Random Production Thoughts


Anybody else mess around with sample delay plugins to get everything super tight or put a bit of groove on stuff? I feel like I’ve been missing this trick for so long and my beats always felt too ‘loose’ . This feels like the audio equivalent of getting a spanner on the bolts.

In a good way though, like it isn’t just making everything so robotic and to the grid but making it feel ‘right’


like how … do you then cut bits out afterwards ?


No cutting. An example…

I have a hi hat and a kick drum, I want the hi-hat to come slightly ahead of the kick to give a sense of urgency and “rush” so I delay the kick by x amount of samples /ms

I now add the piano which hits on the beat. Now it’s quite a relaxing bit of piano so I want it to fall behind the beat a bit, I now add a bit of delay to the piano.

I now have the hat arriving first, then the kick, then the piano last.


ahh that makes sense

similar to just turning quantisation off in an audiolane though
but if the delay you are using has a nice interface then why not use that etc


Yes quantize is another way of getting something a bit more fluid. the reason I prefer this to switching off quantize and dragging around is you can still make sure things are exactly where they need to be (e.g a 4x4 kick).



you could probably make the daw you are working in have an extra button you press and hold so it either locks q or turn it off while you click around with the mouse

just a thought


any experts on reaper know how you set up recording so that it starts after a volume threshold has been passed?
I’m trynna record stuff off the digitakt but without my interface having midi input/output theres no clock to sync to. and even though thats cool, and old school I want them to sound as much as they do on the device. and im rubish with reaper, really rubbish.

cheers in advance



Older post. Looks slightly involved there.


sick! ill try this now!


"Now every time the gate opens, it sends a MIDI note which is routed back to Reaper’s control path, which means that you can use that note to trigger actions.

Go to Actions -> Show action list… and use the filter to find “Transport: Record”.

Click Add… in the down left corner and trigger the gate so it sends the note into Reaper. It is now learned to trigger that action every time the gate opens. "

what does it mean by trigger the gate. at the add box it wont let me go any further till Ive inputted a key for the action. it says to trigger gate, which I assume is press play on the digitakt, which I’ve done, but nothing.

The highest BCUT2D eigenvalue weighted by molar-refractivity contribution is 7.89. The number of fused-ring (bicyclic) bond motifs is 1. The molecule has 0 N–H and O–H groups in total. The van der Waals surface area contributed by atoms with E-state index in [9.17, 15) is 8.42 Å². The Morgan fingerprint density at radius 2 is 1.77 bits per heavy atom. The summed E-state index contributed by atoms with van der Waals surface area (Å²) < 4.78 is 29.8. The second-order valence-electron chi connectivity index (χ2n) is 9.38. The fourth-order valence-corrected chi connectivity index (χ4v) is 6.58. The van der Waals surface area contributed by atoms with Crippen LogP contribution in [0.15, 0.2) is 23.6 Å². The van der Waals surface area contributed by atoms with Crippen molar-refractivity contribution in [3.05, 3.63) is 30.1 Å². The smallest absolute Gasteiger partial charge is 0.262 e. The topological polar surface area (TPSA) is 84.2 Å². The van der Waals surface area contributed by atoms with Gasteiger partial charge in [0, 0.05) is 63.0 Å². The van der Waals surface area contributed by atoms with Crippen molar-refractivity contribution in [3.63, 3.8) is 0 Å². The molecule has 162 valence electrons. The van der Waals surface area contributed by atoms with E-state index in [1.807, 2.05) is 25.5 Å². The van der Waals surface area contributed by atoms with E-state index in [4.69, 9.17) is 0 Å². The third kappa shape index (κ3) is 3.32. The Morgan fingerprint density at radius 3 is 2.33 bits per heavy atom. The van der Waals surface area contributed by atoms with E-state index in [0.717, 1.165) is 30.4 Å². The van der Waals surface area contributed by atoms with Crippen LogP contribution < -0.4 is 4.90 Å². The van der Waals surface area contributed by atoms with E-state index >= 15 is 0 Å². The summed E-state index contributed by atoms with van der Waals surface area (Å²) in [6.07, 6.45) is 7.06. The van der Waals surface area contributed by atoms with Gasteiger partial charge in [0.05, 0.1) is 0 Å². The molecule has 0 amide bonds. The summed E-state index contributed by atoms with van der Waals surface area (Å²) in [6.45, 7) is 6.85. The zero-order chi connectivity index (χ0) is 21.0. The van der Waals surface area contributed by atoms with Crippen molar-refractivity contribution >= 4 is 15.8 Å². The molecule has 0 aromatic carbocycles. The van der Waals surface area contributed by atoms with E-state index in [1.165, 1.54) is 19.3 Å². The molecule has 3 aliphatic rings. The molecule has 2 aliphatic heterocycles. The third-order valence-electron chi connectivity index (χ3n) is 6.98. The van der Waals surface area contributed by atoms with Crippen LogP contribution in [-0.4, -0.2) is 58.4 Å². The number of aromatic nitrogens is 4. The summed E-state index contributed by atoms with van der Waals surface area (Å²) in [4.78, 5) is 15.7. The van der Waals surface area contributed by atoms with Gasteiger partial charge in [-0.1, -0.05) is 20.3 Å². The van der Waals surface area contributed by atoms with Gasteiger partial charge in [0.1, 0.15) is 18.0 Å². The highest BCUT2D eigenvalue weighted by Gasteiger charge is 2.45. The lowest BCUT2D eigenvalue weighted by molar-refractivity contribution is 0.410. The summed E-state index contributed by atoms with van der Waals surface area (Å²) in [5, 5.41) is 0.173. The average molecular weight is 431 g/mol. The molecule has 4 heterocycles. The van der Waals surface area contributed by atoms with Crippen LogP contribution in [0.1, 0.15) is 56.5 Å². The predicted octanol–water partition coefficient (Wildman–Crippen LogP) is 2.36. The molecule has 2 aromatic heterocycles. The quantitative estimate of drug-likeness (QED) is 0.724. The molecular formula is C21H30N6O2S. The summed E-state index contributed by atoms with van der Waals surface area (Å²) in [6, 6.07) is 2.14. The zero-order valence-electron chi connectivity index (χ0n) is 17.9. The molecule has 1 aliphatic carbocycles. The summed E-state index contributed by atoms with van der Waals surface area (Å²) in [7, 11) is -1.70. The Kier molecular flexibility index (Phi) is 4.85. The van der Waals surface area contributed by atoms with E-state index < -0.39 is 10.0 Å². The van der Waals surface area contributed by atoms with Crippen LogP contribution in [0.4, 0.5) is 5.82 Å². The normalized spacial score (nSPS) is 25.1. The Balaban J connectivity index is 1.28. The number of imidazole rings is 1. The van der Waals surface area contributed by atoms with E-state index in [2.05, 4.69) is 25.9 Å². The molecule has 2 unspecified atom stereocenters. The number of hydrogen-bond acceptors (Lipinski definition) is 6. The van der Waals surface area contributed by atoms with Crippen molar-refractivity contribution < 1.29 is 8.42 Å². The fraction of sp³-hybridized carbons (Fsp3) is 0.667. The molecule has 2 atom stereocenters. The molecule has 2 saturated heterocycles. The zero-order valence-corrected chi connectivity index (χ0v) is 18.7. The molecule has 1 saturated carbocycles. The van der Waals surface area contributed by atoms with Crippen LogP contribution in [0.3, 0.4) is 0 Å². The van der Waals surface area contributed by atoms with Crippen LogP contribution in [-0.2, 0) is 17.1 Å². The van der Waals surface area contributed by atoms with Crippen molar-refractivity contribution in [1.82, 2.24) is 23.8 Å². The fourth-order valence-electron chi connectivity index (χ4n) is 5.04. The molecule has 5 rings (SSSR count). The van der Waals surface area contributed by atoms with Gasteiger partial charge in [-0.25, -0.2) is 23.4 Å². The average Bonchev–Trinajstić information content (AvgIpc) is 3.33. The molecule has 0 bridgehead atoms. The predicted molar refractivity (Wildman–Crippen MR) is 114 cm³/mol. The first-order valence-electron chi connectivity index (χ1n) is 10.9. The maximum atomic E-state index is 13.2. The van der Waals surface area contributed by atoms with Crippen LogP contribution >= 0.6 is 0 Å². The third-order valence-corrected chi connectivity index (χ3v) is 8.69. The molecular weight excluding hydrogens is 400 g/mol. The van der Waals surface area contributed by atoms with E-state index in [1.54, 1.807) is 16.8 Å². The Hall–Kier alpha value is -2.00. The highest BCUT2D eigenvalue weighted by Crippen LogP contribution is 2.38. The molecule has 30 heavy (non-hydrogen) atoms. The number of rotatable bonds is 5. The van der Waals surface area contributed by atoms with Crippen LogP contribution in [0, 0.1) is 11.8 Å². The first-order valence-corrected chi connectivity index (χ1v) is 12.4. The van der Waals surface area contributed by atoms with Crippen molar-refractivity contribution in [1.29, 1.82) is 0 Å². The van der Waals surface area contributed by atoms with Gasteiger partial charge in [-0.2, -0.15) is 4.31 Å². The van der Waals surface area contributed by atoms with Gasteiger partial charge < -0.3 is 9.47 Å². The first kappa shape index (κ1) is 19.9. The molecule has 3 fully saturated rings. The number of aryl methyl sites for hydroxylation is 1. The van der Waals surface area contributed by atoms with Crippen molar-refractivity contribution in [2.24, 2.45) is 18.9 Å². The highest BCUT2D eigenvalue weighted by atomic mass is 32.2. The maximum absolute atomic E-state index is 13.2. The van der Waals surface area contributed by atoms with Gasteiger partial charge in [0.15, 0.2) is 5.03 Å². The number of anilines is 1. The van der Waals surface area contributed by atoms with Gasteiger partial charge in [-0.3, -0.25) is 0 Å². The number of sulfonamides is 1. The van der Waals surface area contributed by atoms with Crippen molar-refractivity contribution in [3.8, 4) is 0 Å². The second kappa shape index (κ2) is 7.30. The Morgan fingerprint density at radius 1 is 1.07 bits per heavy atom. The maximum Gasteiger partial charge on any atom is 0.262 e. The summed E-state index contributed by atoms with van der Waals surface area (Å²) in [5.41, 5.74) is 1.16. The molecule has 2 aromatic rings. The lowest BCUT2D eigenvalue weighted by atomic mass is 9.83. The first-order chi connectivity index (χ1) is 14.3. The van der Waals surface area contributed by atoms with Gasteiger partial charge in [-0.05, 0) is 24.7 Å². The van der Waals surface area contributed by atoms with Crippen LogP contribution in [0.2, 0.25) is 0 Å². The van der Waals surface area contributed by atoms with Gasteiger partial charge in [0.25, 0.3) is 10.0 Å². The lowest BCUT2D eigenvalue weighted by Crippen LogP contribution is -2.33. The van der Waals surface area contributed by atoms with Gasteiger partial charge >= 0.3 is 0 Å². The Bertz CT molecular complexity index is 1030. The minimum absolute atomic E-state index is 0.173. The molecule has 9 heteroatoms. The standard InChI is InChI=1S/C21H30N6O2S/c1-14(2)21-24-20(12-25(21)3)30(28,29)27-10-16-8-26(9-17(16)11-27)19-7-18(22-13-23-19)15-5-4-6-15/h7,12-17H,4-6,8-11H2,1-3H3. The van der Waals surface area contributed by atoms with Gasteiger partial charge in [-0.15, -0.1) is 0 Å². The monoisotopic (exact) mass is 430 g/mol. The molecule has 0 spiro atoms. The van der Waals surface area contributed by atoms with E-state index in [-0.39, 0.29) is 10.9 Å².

edit: aight apparently Ive got to enable a midi output signal while the channel is live.

edits: now every time I click action:transport record it starts the recording without waiting for a trigger to learn. think im gonna give up for a bit :hmm:


Definitely float this on the Reaper forum (linking the thread above). They’re usually more than happy to help.



had a ton of fun tonight recording some jams to tape from my microkorg and some guitar pedals, I really need to get like a kitchen timer or something tho, noodling too much. Thought I had nice 6-7 minute progression at one point, check the recording; its 20 minutes long. Should be fun to chop apart later tho at least.

The microkorg is one of the most haggard and fun synths I’ve ever played with.



there was a video on here of a dude producing dub at a desk i found very inspiring. anyone know which one it is? i’ve seen it posted a few times.

cheers and thanks in advance :slight_smile:


welp! I’m sure one of the ninjas know…


I’d be curious about that as well. I miss those days of doing dub style mixdowns with a hardware mixing board.

I’m trying to set up my MIDI controllers to do something similar.


Drops in newer songs have been bothering me lately. Seems like every song now has a cinematic opening and then just goes into a drop that has nothing to do with the intro but is “heavy”. Then there’s more random bits before the drop again.

Just feels like such a lame way to make music. But I guess it kind of makes sense. That way you can just make bits of music and smash em together. Also in the age of the drop it kind of puts a lot less emphasis on the rest of your song. Most people only care about the drop when listening and a lot of mixers/DJs only mix drop into drop essentially.

Idk though, maybe it’s because my favorite songs have always been ones that add more and more until the end


reckon it’s got something to do with the huge change to software production. With hardware, it’s only natural to do a long jam, slowly building up. With a DAW, you can line up everything and just drop all 26 basslines at the same time


The way I see it, the intro is there to enhance the drop through whatever means. As long as it builds the right amount of anticipation for the drop then it’s done it’s job. (e.g small builds for smaller drops and epic builds for giant drops)

But yes the way you’re describing it, it seems people are missing the point entirely. Writing big drops and then just slapping whatever in for the first 32 bars to “fill the time” or just for a DJ to count into. If that’s what you’re going to do then you may as well put 32 bars of metronome click!


Ahhh don tell everyone my ideas